Are you a fan of task cards? My students seem to like them, and as a teacher, I find them incredibly useful. They can be used for:
- Additional practice and reinforcement
- Independent work in stations
- Practice at home
- Challenges or enrichment
- Small group work or games
- Quick assessment
They can add variety to class and home activities as an alternative to worksheets. Check out some free samples here:
Printable task cards (and their digital partner Boom Cards) focus on a specific subject or skill. A set of literacy task cards might have cards with CVC word tasks and others with Long A Vowel Sounds. Math task cards might focus on time, area, fractions, or addition, for example.
Math task cards with multiple uses
If you are looking for a done for you set of task cards to save you time and make life easier, you’ll love this new set of Math Task Cards (coming soon) that focus on:
- place value
- multiplication facts.
These math task cards use a variety of activities that students can complete on their own. All you need to do is print (and laminate if you wish). Here are 3 ways to use your math task cards once they are ready.
Move for math
Place math task cards in different places around the room. Have students start at one spot and work on a task card until you signal it is time to move. On your signal, have them move to another card. Before you begin, explain what acceptable movement looks and sounds like (staying quiet, not running, etc.) and if there is a progression between cards or if students should simply move to a card they have not done yet.
Things to do when you’re done
Do you have early finishers? Of course, you do. Math task cards are a great way to engage them until others finish or the lesson time is done. Set expectations for students for standards of work done before they move on, then have task cards handy for them to work on once they are done with their regular work. Task cards could be kept in a math station, in a Things to Do When You’re Done station, or in the personal workspace of students who often need them.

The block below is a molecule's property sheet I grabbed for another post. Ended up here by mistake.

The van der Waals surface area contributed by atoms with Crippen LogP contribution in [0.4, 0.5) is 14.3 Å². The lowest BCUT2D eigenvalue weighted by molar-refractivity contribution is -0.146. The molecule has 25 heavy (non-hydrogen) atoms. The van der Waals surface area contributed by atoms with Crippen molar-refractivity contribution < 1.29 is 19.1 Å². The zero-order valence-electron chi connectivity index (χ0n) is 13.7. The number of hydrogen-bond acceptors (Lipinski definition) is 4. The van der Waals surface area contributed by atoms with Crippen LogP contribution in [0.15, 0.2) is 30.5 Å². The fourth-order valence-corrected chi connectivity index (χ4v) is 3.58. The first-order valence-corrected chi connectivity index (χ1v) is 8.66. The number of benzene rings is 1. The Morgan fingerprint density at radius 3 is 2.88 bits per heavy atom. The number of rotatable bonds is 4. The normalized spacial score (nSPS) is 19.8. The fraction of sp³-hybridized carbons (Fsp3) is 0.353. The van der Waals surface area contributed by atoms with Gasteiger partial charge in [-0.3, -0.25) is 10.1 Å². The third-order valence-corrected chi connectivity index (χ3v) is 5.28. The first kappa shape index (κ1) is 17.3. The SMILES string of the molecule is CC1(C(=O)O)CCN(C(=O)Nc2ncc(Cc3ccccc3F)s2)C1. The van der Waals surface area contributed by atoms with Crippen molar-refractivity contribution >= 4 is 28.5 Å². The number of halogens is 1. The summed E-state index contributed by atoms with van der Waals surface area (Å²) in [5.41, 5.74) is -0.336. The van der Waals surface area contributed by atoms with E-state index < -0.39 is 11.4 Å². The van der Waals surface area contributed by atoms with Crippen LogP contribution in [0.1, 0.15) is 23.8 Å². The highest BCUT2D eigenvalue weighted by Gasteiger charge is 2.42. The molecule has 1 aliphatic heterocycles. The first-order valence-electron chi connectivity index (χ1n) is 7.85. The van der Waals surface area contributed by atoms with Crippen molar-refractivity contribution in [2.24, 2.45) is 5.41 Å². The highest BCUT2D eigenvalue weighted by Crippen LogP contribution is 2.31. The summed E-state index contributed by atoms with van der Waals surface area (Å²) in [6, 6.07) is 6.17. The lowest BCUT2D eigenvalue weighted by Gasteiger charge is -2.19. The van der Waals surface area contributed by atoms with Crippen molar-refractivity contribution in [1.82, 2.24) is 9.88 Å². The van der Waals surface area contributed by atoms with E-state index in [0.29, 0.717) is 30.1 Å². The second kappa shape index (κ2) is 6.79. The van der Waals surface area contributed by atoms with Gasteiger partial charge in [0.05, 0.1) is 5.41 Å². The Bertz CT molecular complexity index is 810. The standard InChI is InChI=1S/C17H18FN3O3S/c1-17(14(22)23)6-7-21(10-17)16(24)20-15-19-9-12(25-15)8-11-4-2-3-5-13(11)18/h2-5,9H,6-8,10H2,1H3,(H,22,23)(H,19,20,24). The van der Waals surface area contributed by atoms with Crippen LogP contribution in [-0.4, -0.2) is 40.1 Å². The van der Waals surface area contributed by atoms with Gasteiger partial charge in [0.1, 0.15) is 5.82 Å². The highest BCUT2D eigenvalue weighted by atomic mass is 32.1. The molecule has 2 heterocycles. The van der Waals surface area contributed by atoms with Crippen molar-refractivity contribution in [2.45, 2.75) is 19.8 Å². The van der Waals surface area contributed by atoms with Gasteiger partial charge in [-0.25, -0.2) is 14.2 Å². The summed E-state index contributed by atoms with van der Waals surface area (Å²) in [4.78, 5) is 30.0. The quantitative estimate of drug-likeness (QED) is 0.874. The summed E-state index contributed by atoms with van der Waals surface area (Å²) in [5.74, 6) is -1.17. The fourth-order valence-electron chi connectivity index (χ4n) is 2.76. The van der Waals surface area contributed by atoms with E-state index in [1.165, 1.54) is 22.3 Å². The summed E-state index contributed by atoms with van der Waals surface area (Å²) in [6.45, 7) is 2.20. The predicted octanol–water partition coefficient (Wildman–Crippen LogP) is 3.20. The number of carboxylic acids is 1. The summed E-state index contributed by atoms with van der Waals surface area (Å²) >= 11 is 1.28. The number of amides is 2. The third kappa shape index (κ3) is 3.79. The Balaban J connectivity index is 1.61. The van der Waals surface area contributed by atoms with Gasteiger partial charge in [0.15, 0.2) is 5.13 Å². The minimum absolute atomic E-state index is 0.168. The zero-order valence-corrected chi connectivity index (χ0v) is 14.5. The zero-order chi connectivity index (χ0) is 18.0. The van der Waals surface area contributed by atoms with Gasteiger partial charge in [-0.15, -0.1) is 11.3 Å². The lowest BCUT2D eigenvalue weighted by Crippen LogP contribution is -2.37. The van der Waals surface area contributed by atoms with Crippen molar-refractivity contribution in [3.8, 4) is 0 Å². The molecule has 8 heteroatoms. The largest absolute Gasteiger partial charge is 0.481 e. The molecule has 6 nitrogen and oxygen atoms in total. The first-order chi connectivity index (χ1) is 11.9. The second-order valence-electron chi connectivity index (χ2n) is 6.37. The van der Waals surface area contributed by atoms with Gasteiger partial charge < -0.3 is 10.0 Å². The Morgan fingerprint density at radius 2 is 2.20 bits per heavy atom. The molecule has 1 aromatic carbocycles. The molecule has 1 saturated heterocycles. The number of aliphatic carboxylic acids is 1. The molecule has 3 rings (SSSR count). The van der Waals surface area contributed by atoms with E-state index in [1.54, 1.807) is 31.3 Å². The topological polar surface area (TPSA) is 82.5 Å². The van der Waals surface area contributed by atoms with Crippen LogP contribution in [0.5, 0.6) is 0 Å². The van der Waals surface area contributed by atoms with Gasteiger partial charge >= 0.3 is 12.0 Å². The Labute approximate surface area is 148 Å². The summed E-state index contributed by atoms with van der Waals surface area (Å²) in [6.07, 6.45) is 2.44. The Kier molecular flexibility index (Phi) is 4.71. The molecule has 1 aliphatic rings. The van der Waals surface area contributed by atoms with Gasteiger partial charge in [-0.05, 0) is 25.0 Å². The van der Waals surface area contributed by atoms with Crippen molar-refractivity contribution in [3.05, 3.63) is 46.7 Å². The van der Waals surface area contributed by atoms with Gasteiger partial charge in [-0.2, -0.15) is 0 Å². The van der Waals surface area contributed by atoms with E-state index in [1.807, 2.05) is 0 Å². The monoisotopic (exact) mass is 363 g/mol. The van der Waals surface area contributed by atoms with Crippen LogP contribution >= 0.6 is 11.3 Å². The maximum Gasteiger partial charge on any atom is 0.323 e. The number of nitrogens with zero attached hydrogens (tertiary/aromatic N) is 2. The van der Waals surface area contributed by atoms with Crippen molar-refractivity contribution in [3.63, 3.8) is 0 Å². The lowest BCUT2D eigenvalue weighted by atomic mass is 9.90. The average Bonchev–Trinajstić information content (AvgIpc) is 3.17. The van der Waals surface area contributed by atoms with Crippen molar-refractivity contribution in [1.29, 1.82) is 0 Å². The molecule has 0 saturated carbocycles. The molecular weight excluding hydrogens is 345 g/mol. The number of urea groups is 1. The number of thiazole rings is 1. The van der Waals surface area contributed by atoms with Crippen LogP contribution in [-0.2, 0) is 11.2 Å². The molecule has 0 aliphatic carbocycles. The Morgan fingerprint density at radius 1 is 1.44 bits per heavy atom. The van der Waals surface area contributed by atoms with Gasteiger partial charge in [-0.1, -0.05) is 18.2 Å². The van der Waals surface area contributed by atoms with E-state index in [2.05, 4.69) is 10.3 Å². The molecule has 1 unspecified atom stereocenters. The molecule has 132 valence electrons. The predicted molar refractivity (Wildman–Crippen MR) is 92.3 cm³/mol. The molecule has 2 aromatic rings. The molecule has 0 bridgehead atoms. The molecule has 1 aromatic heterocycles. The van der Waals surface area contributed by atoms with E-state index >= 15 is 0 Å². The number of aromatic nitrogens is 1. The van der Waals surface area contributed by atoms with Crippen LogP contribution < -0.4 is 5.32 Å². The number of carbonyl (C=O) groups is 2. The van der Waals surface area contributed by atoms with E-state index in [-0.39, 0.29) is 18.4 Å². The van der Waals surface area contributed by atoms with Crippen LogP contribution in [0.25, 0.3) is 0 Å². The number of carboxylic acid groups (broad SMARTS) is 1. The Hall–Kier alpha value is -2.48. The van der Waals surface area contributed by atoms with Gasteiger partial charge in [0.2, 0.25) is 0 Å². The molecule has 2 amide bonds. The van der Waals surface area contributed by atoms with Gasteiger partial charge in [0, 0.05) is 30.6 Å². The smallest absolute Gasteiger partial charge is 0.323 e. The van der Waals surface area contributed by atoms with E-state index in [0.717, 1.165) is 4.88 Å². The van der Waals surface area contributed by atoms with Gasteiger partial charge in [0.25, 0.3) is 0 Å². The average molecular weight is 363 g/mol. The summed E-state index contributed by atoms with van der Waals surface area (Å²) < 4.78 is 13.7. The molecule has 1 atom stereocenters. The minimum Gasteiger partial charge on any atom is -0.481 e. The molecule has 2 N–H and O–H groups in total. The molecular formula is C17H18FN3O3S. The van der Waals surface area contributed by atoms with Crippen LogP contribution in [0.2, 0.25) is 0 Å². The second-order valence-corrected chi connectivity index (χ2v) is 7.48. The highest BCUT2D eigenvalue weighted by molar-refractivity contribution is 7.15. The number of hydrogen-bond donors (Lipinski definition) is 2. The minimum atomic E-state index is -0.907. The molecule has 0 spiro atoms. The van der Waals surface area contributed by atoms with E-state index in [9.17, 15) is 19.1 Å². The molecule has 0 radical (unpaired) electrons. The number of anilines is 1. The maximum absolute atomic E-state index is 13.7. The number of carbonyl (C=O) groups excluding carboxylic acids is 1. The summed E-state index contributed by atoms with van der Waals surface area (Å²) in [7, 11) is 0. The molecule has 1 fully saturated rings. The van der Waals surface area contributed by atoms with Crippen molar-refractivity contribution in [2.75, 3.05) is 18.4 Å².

Have students work on the same task card independently. When they are done, have them compare answers. If they did not have the same response, have them check their work. Students can explain to each other how they solved the problem or completed the task.
Math task cards and more time savers
These Math Task Cards will be available exclusively to the Top Notch Teaching Members Club. One of the perks of membership is access to new, exclusive resources. In past months these have included boom cards, a teacher self-assessment, spelling games, and more.
Membership also includes a wide variety of teaching resources for literacy, math, science, physical education, assessment and classroom management, and even teacher self-care. Each month favorites from my store and new exclusives are added to the club. This month we added:
- CVC games and activities
- Phonics games
- Skip counting games and worksheets
- And more!
Members can download, print, and use any of the resources in the club for a low monthly membership cost. You could start today! It’s easy to join monthly or save even more by joining for the year.